- Define your company. Not what you do or sell, but your company’s personality. Do you value team-building, encourage employees to participate in after work company activities, want to create a collaborative atmosphere? Then make sure you say that in your job description. While that type of environment is not optimum for everyone, others will thrive in it and become a real asset to your company, not just fill the job.
- Define your employees. The best chance you have for selecting a successful candidate is to take a look at your company’s superstars. These will be different at every company. Are they the employees who bring in the most money, effectively manage others, motivate and develop the people who work for them? When you have a better grasp of what traits your company values, you will be able to look for and evaluate that in potential candidates.
- Talk to the people who the new employee will work for. In most companies, a department sends a written request for a new hire to HR. Often, these are just old job descriptions that will “do the job” of explaining the required skills. If you are in HR, take 10 minutes to talk to the people who will interview or manage the new employee. You will, no doubt, find out additional requirements and preferences that will help you select the right candidates to bring in for an interview.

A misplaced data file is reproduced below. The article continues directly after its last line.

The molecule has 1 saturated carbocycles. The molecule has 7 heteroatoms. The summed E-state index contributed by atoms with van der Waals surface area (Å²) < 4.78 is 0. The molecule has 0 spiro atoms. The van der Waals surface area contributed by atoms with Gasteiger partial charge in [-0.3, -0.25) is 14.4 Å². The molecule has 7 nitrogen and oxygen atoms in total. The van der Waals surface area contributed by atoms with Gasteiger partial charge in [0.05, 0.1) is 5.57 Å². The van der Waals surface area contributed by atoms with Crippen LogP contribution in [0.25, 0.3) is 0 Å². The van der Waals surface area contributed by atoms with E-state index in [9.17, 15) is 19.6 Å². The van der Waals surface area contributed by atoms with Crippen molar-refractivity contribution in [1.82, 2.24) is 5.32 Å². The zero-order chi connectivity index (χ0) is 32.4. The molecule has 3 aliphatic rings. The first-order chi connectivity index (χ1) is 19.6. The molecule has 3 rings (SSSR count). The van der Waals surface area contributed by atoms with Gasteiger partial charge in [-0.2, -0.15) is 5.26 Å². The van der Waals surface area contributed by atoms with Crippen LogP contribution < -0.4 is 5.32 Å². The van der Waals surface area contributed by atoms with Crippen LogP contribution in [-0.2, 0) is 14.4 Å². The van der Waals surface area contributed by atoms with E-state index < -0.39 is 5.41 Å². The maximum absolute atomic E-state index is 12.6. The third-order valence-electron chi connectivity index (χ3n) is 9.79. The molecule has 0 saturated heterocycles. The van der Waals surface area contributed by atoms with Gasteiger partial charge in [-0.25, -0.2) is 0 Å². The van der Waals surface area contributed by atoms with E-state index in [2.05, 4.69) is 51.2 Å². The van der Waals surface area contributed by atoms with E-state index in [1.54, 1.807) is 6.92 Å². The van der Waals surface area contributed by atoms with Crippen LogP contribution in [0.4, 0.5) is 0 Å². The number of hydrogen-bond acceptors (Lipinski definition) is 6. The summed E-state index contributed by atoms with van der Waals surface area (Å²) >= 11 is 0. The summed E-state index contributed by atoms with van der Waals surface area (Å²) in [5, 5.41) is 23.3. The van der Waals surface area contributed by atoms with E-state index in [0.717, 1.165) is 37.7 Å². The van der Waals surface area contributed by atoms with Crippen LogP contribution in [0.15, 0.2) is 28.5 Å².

- Create a meaningful job description. Every company wants to find a candidate with “great communication skills, dynamic leadership ability, and the ability to work easily with others while still being a self-starter who doesn’t need a lot of supervision.” When you write the job description, give a list of the actual activities that the employee will work on. That will make it much easier to find a good match.